Feasibility studies for mining projects
This article was published in 2015.
There is no international agreement on the terminology for each stage of feasibility study and there is no agreed standard for quality or accuracy.
AusIMM’s Monograph 27, Cost Estimation Handbook (second edition 2012) provides a set of standards which may become more widely used. While it is convenient to refer to Scoping Studies, Prefeasibility Studies, and final Feasibility Studies, in reality the study process is iterative and several increasingly detailed Prefeasibility Studies may be undertaken before committing to the final Feasibility Study.
A Scoping Study may be carried out very early in the exploration phase, as a basis for acquiring exploration areas or making a commitment for exploration funding. At this stage the investment risk may be relatively small but it is obviously undesirable to expend further funds on something that has no chance of being economic.
The major risk at this stage is that a viable mining project is relinquished due to an inadequate assessment. As there is a very low probability of an exploration project proceeding to become a mine it is evident that this risk is quite a serious one at the Scoping Study stage. For this reason it is essential that experienced people are involved in the Scoping Study. The intended estimation accuracy is usually 30 to 35 per cent, though some companies accept +/- 50 per cent.
It is acceptable for Scoping Studies to be based on very limited information or speculative assumptions in the absence of hard data. The study is directed at the potential of the property rather than a conservative view based on limited information.
A sensitivity analysis, however, should present the likely range of possible outcomes so that decision making, including investment decisions that may follow a public release of the study results, is not biased to the optimistic end of the range.
There are common reasons for carrying out Prefeasibility Studies:
- As a basis for committing to a major exploration program following a successful preliminary program. It is possible for commitments of tens of millions of dollars or more to be made for ongoing exploration and development on the basis of a Prefeasibility Study, prior to decision to mine. For example, where ore reserves cannot be proven by surface drilling underground development may be required for exploration at an early stage of the project.
- To attract a buyer to the project or to attract a joint venture partner or as a basis for a major underwriting to raise the required risk capital. A Prefeasibility Study may also be prepared in full or in part by potential purchasers as part of the due diligence process.
- To provide a justification for proceeding to a final Feasibility Study.
The results of a Prefeasibility Study may be the first hard project information which is seen by corporate decision makers and investors.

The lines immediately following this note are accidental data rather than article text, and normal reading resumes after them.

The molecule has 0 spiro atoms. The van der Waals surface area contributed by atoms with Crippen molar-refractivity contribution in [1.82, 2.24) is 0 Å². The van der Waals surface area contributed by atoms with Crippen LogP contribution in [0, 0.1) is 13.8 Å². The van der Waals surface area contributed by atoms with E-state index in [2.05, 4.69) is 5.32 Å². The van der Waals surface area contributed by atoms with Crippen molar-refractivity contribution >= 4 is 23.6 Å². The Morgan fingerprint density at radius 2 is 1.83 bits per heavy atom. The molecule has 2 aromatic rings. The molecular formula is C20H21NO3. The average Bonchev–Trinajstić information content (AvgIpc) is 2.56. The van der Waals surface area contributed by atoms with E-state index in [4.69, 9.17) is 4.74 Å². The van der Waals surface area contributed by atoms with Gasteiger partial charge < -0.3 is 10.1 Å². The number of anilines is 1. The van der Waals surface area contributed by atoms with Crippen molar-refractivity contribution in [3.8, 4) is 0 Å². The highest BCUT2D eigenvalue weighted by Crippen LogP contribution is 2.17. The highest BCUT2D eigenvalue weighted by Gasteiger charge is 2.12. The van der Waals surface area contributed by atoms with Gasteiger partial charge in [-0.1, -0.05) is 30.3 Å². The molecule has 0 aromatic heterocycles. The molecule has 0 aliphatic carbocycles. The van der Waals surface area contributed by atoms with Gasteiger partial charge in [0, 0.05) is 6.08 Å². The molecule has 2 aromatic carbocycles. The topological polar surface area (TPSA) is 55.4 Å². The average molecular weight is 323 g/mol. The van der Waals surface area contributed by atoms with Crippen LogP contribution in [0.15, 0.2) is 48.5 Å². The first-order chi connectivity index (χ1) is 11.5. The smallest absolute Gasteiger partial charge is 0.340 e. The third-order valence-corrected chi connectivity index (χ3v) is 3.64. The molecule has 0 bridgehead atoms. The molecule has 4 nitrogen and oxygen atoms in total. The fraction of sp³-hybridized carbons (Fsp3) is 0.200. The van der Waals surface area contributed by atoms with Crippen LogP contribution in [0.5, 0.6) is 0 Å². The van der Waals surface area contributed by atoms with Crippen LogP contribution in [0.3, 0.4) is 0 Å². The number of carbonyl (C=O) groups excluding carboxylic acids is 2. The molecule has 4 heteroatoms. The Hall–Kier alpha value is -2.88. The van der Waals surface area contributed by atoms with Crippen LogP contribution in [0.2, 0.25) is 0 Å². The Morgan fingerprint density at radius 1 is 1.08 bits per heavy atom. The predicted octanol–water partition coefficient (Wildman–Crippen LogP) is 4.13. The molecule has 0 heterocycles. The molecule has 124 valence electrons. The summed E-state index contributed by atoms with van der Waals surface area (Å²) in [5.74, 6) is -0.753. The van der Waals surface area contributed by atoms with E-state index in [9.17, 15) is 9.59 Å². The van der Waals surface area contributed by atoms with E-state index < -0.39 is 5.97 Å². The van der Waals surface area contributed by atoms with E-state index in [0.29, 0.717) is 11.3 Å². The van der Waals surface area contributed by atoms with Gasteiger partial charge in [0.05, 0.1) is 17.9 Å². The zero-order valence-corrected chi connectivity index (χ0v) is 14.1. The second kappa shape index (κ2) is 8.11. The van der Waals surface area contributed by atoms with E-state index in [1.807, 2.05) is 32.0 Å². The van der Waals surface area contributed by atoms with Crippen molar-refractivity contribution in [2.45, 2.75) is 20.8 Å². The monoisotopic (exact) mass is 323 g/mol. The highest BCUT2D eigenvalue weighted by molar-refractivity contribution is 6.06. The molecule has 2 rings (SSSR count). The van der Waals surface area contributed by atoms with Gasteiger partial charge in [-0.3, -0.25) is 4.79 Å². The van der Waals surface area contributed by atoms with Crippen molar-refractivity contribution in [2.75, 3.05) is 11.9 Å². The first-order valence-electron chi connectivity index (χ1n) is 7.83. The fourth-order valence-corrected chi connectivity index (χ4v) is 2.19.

Usually the findings are announced publicly so that it becomes difficult to change perceptions with subsequent information. In such cases, the Prefeasibility Study has become the real decision point, with the subsequent Feasibility Study being seen by management and investors as a necessary step along a path which has already been irrevocably committed. While undesirable, this sequence of events may occur due to modern reporting requirements.
For these reasons the Prefeasibility Study must be prepared with great care by experienced people, and its conclusions should be heavily qualified wherever necessary. Assumptions should be realistic rather than optimistic because it is very difficult to bring management and markets back to reality in the event that the final Feasibility Study is significantly less favourable.
Final Feasibility Studies
The Final Feasibility Study is usually based on the most attractive alternative for the project as previously determined. The aim of the study is to remove all significant uncertainties and to present the relevant information with back up material in a concise and accessible way. The final Feasibility Study has a number of key objectives:
- to demonstrate within a reasonable confidence that the project can be constructed and operated in a technically sound and economically viable manner
- to provide a basis for detailed design and construction
- to enable the raising of finance for the project from banks or other sources.
The term 'bankable' is sometimes used in connection with Final Feasibility Studies. This just means that the study achieves a quality and standard that would be acceptable for submission to bankers. Whether a particular bank will actually lend against the project is another question, depending on many matters that are outside the control of the feasibility study team.
Whether the project design has been optimised in the feasibility study will depend on the time and budget allowed. Often a sub-optimal but acceptable design is used as the basis of the feasibility study with further optimisation undertaken (or not) once the project has been approved.
The feasibility study is only a step along the design path. Much more work must be undertaken during the detailed engineering phase which follows project approval. The engineering work is usually ongoing through project completion, commissioning and early production.
Reporting Ore Reserves
While reporting requirements vary around the world, a Prefeasibility Study is the minimum level of study that should be completed before reporting an ore reserve. Any AusIMM member working on any level of feasibility study or ore reserve estimate should be familiar with the requirements of JORC and in particular the checklist of assessment and reporting criteria in JORC Table 1.